Metropolitan Methodist Hospital has a new 9-bed bariatric surgery unit specifically designed for patient who undergo surgical weight-loss procedures. The new unit features private rooms, internet access, waiting room for families and friends with TV and coffee. The unit is designed and furnished with beds and chairs that will comfortably accommodate the larger patient. Specialized nursing care and monitoring are provided in the unit. Our nurses work closely with our surgeons and promote relationship based care with patients and their loved ones. Metropolitan Hospital, Health for Life Center, and the Bariatric Unit is committed to extending lives, improving quality of life, and maximizing independence through a variety of interventions with weight loss. We welcome you to our hospital and hope you have a wonderful experience in our Bariatric Unit. Metropolitan Methodist Hospital has been designated as an American Society for Metabolic Surgery (ASMBS) Bariatric Surgery Center of Excellence® (BSCOE). To register for a free seminar or to learn more about the Health for Life Center at Methodist Specialty and Transplant Center visit www.HealthForLifeCenter.com.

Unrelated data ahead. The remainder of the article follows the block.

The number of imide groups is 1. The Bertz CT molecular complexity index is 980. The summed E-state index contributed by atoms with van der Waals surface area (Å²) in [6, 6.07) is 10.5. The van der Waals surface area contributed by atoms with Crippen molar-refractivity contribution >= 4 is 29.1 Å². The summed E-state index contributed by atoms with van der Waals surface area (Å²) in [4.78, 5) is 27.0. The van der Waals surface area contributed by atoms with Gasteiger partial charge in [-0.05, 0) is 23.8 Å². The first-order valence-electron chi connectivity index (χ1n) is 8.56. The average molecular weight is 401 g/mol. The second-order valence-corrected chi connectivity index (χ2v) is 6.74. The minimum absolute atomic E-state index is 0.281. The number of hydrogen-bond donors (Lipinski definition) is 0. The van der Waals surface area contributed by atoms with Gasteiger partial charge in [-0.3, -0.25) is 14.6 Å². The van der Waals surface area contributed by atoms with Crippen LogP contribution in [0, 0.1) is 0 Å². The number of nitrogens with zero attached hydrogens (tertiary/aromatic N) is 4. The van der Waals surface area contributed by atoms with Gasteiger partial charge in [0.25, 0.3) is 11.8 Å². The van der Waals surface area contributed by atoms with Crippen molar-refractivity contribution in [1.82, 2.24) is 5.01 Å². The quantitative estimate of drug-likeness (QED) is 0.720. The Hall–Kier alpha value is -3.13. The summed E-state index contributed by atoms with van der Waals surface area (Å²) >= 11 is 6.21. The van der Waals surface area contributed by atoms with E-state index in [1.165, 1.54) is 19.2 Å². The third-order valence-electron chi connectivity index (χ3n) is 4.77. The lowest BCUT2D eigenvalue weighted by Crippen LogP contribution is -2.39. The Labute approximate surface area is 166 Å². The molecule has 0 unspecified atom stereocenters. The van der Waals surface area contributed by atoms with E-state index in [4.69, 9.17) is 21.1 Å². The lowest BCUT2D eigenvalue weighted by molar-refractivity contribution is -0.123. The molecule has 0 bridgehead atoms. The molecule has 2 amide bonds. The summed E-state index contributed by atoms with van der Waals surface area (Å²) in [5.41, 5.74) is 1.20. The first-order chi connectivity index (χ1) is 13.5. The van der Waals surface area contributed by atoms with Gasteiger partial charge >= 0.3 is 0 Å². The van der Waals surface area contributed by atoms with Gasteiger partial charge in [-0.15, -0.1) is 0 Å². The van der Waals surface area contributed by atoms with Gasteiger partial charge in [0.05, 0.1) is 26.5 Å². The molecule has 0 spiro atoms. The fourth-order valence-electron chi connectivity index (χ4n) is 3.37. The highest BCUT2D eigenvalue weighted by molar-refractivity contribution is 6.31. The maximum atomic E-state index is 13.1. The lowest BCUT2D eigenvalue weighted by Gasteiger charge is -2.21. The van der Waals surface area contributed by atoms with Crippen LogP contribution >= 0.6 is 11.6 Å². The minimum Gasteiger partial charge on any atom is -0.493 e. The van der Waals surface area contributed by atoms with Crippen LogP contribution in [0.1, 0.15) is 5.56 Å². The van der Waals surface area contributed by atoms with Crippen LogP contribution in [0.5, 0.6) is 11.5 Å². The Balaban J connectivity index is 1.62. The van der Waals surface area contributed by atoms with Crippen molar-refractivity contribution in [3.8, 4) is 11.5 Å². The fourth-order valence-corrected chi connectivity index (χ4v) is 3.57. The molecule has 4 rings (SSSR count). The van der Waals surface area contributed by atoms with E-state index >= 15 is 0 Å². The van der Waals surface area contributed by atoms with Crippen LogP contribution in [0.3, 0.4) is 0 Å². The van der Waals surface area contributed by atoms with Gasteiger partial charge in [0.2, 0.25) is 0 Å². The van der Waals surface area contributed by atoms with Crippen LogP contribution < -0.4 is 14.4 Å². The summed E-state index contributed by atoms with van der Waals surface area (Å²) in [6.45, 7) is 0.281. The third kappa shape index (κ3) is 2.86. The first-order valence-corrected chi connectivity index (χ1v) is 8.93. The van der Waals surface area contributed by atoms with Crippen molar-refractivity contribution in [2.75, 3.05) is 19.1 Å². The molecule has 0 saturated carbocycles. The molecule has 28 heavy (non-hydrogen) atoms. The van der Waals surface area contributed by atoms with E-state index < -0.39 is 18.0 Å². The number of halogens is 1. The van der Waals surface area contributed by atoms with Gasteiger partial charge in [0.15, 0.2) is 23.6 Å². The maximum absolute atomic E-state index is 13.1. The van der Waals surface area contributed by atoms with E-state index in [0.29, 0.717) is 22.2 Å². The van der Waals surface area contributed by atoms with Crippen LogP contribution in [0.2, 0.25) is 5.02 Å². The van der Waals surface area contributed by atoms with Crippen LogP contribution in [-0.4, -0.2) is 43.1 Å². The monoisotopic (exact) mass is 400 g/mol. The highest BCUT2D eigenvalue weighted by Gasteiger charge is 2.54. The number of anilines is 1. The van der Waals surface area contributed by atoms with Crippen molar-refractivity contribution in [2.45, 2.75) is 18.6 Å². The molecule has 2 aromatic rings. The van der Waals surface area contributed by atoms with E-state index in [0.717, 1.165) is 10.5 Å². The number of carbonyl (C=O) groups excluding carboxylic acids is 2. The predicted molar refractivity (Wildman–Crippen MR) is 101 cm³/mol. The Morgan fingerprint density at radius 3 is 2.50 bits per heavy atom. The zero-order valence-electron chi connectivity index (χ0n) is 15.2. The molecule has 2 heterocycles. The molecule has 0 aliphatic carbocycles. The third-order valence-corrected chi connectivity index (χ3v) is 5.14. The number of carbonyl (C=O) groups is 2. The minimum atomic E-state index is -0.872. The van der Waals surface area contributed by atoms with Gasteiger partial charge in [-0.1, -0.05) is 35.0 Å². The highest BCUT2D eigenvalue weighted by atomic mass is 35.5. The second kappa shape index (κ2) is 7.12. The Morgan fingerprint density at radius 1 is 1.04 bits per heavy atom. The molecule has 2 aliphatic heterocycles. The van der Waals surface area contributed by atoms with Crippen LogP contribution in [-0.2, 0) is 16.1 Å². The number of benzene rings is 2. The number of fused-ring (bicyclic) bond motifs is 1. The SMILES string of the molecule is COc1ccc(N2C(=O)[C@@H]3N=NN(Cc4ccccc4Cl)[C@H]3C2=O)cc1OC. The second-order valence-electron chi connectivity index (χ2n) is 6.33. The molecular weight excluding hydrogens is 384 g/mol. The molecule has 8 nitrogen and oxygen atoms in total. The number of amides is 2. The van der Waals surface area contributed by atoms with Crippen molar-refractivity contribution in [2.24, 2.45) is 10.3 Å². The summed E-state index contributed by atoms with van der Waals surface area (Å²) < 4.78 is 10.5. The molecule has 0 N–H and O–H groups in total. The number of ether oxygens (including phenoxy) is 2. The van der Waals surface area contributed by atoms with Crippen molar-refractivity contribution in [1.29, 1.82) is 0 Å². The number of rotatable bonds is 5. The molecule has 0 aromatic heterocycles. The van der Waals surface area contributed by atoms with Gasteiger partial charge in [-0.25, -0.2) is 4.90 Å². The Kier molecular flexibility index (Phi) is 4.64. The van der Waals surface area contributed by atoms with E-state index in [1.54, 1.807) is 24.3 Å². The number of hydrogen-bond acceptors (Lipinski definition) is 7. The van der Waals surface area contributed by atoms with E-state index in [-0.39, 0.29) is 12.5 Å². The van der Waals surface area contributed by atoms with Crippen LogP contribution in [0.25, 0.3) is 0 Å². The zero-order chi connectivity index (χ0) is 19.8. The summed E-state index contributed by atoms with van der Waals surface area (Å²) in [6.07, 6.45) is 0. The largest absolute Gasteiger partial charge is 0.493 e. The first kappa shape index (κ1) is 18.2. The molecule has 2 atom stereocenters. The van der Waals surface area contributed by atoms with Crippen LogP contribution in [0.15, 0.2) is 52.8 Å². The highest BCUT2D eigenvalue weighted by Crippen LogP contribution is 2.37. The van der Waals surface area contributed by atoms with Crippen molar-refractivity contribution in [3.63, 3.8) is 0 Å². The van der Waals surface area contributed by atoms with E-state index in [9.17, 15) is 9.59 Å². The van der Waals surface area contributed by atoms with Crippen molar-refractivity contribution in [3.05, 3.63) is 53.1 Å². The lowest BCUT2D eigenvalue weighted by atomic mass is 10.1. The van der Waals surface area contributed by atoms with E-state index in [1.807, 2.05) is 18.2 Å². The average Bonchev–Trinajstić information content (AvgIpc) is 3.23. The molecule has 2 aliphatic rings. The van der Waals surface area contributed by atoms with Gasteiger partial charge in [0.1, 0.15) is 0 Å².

Getting Started

Our facilities host FREE seminars for those interested in surgical weight loss. These informative seminars are held at our hospital and are hosted by one of our bariatric surgeons and usually last two to three hours. During this time the surgeon will discuss the different types of bariatric surgery, the rationale for surgery and the expected outcomes. After the surgeon lecture, attendees will have the opportunity to participate in a question-answer session with the surgeon. We encourage anyone interested in weight loss surgery to bring friends and family to the seminar for support and to share in the experience.

What is Obesity?

Obesity is an excess proportion of total body fat (weighing 20% or more than normal weight). Obesity is most commonly measured by body mass index or BMI. A person with a BMI of 30 or above is considered obese. A BMI 40 and above suggests morbid obesity.

BMI Status

Below 18.5 Underweight
18.6 – 24.9 Normal
25.0 – 29.9 Overweight
30.0 – 39.9 Obese
40 and above Morbidly Obese

Calculate Your BMI

The Health Effects of Obesity

Morbid obesity is a disease that can cause a severe decline in health and a shortened life span. Weight loss surgery is not done for cosmetic reasons; it is done to treat and prevent serious medical problems associated with severe obesity.

Nearly all body systems are affected by morbid obesity (also called severe obesity and defined as 80 - 100% over ideal body weight). Some common and significant medical problems caused by morbid obesity include:

  • Diabetes
  • High Blood Pressure
  • Obstructive Sleep Apnea, Breathing Failure